5. Stir in green onions, garnish with cilantro, and serve over quinoa.

Coconut Quinoa
- 1 cup quinoa, rinsed and drained
- 1 1/2 cups water
- 1/2 cup coconut milk
- 1/2 tsp salt

Place all ingredients in a pot. Bring to a boil, reduce heat, cover, and simmer for 25 mins, or until all water is absorbed.

Wednesday, January 9, 2008

Chickenless Kiev

The first stop on this month's culinary trip around the world is Ukraine with Chickenless Kiev. I was very pleased with how this turned out--tender seitan with a creamy, garlicky, filling and a crispy crust. You need to plan ahead to make this dish, but it is totally worth it. You will need to make some "custom-made" chicken seitan by flattening chunks of dough as thin as possible into 6" by 3" rectangles before cooking in broth.

- 6 pieces of chicken seitan, 6" x 3", cooled
- 1/4 cup soft margarine
- 1/4 cup plain soy yogurt
- 1-2 cloves garlic, finely minced
- 1 tbsp dried chives
- 1/2 tsp sea salt
- 1/4 tsp pepper
- 1 cup plain soy milk
- 1 tsp lemon juice
- 2 cups bread crumbs

Preheat oven to 450 degrees
1. Whisk margarine and yogurt together until well blended. Mix in garlic, chives, salt and pepper.
2. Whisk lemon juice into soy milk until thickened. Put bread crumbs into a flat dish.
3. Spread 1/6 of the yogurt mixture onto a piece of the seitan. Roll tightly and secure with one or two toothpicks. Dip seitan into soy milk mixture, then roll in bread crumbs until well coated. Repeat with remaining seitan.
4. Place seitan in a 9 x 13 baking dish. Bake for 25-30 mins, until bread crumbs are browned.

Tuesday, January 8, 2008

Sweet Scones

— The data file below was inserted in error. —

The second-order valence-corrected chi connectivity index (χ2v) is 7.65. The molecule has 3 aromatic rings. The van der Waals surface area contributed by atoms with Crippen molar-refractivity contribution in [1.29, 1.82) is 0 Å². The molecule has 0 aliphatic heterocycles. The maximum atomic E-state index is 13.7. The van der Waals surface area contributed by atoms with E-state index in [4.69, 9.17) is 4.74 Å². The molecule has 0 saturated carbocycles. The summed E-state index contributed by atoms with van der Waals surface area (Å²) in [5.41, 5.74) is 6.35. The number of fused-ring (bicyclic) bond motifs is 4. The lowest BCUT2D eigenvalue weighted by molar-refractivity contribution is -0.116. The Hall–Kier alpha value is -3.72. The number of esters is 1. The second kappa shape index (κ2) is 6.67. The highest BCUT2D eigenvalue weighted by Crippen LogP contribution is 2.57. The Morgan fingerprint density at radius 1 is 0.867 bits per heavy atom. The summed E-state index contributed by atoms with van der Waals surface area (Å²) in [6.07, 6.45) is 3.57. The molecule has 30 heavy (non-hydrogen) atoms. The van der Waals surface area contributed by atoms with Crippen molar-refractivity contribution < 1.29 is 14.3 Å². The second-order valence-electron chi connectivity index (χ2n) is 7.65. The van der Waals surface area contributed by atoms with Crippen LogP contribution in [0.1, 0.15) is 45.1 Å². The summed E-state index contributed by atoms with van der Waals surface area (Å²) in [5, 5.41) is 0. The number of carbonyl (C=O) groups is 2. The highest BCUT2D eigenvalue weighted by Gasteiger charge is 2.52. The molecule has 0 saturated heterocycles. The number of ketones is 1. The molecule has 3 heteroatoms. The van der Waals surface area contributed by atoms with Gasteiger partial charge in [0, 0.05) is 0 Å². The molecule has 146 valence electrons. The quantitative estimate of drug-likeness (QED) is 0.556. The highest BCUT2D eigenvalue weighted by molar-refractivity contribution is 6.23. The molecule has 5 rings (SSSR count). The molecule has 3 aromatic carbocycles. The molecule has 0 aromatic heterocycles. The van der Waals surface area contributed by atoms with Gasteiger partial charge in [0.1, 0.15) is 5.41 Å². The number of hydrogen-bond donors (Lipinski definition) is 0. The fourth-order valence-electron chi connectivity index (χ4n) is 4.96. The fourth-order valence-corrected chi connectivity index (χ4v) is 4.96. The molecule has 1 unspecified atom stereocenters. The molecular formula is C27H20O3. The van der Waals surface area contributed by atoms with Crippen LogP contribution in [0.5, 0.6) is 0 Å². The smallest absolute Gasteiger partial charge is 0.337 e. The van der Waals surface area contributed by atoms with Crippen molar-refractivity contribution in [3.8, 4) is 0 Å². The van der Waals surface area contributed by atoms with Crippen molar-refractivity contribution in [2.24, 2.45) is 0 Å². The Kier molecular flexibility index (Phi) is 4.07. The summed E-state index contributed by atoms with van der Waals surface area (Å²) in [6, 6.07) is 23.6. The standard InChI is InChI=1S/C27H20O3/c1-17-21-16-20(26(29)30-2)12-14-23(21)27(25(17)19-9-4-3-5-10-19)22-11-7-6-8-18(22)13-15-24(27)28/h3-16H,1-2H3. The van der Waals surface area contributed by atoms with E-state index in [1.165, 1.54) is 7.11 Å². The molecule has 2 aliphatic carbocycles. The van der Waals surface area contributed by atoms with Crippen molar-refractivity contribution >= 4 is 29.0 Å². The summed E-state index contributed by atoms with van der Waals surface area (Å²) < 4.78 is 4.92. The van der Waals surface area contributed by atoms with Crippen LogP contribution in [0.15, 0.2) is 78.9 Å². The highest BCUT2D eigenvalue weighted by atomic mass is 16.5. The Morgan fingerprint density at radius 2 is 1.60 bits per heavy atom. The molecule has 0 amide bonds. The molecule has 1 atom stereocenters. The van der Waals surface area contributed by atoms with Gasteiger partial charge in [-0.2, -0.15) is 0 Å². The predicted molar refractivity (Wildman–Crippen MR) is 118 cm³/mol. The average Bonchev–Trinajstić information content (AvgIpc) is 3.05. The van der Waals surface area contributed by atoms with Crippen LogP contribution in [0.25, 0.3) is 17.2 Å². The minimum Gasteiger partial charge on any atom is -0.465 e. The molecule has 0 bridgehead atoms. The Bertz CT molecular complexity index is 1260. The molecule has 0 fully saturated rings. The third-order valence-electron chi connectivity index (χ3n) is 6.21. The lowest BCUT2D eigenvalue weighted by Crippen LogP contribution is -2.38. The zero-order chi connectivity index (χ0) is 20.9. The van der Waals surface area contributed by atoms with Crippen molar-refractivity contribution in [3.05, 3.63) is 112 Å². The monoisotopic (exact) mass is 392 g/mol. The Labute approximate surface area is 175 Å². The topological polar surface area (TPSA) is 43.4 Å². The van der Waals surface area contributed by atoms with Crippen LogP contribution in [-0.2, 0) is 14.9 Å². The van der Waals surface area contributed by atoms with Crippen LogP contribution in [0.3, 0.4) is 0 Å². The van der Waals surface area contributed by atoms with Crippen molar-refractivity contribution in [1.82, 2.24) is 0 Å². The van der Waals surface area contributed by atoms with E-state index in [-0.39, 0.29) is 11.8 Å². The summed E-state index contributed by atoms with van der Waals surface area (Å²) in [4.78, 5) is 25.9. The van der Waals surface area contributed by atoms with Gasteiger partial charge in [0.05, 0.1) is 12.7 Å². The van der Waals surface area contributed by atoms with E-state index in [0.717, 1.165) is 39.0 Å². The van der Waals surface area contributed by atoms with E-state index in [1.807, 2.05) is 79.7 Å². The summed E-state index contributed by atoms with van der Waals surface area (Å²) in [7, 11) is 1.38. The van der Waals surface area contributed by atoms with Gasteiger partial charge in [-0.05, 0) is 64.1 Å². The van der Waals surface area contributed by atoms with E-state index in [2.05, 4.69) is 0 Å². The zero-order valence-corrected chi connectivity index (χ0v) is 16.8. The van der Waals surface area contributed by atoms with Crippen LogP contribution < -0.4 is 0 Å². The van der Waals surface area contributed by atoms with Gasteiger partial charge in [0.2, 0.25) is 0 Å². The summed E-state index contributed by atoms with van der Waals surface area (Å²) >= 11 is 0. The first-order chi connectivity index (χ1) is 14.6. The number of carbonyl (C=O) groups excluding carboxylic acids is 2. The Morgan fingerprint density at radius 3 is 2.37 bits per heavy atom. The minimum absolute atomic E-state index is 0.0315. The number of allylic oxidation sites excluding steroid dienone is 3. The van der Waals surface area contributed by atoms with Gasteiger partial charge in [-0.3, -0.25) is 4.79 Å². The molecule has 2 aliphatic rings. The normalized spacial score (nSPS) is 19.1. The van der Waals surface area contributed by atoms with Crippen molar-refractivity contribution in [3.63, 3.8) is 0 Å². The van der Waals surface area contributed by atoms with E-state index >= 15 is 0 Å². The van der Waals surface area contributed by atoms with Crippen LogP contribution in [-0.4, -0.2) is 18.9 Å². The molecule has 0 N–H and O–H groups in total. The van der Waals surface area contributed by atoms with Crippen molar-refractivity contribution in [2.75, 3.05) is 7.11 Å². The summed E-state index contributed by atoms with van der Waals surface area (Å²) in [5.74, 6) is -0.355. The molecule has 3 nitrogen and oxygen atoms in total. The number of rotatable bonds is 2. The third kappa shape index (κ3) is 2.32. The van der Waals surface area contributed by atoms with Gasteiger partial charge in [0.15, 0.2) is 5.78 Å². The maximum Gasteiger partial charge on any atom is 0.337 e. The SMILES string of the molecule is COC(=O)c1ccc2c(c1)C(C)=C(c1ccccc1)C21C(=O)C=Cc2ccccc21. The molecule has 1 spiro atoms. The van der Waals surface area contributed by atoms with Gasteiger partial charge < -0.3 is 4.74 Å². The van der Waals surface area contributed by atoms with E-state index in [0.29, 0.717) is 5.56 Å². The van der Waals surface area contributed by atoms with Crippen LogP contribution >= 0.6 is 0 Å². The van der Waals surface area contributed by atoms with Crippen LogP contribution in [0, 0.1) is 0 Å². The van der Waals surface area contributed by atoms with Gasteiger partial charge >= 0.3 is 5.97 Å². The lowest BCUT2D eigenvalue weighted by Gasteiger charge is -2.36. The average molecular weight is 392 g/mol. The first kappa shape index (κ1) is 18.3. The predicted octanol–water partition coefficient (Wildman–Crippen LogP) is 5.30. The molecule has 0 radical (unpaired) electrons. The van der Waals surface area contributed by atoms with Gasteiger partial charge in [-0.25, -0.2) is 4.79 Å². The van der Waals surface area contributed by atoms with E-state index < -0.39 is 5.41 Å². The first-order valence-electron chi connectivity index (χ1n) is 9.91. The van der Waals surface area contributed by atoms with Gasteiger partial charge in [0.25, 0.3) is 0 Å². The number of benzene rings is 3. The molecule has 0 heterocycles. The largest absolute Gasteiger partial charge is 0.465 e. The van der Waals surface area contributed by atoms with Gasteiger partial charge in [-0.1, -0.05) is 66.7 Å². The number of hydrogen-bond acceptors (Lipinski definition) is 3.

I wanted to re-post this recipe for sweet scones because when I posted it back in September I had no camera and could not post a picture. We had these with some vegetable soup because I have yet to go shopping after returning from D.C. These tender scones are really easy to make, and are a nice addition to soups or stews.

- 1 1/2 cup of flour
- 1/4 cup sugar
- 2 tbsp baking powder
- 1/4 tsp salt
- 1/2 cup plus 2 tbsp cold non-hydrogenated vegan margarine
- 1 cup (or so) plain soymilk

Preheat Oven to 425
1. Sift flour, sugar, baking powder and salt into a bowl,
2. Add margarine and work it into the flour with your hands until it resembles coarse bread crumbs.
3. Add in enough soymilk and stir with a fork to make a soft dough (can be a little sticky)
4. Drop very generous spoonfuls onto a cookie sheet (or form into pucks with floured hands)
5. Bake for about 12 mins, or until golden brown. Serve warm.

Monday, January 7, 2008

Vegan Dad on the Road: Open City

So many restaurants, so little time . . . . My final stop on my vegan tour through D.C. was Open City. It's not specifically vegan, and I didn't really want to go there per se, but members of the panel I was presenting on wanted breakfast before the session and this place was very close by. It was actually pretty good, taste wise, but a bit pricey. Here is why: I ordered the tofu scramble which only came with a tahini sauce and scallions. How blasé. It was 75 cents more for some tomatoes, and 1.00 more for baby spinach (I did not really realize this at time of ordering). The tofu was not actually scrambled, it was cubed, then stir fried with the veggies and cooked in a tahini sauce. The taste was good, and I was happy they offered tofu at all. I also ordered a Chai Tea which was spectacular except that they charged an extra 50 cents for soy milk. Gah! I hate when they do that! I don't think they should make soy seem like some luxury item or inconvenience. And, seriously, 50 cents more!!! Times like this make me want to tell the Dairy Board to go suck it.

My plan was to hit Java Green before I left the city. What I did not know is that downtown D.C. basically shuts down on Sunday. Java Green was closed. Undaunted, I trekked over to Washington Deli. Closed. I figured I would give Thai Kitchen a shot. Closed, too. It was a disappointing end to my vegan journeys.

Now, it's back home to cook for myself and Vegan Family. D.C. was fun, the food was great, and I was spoiled. Now, back to reality . . . .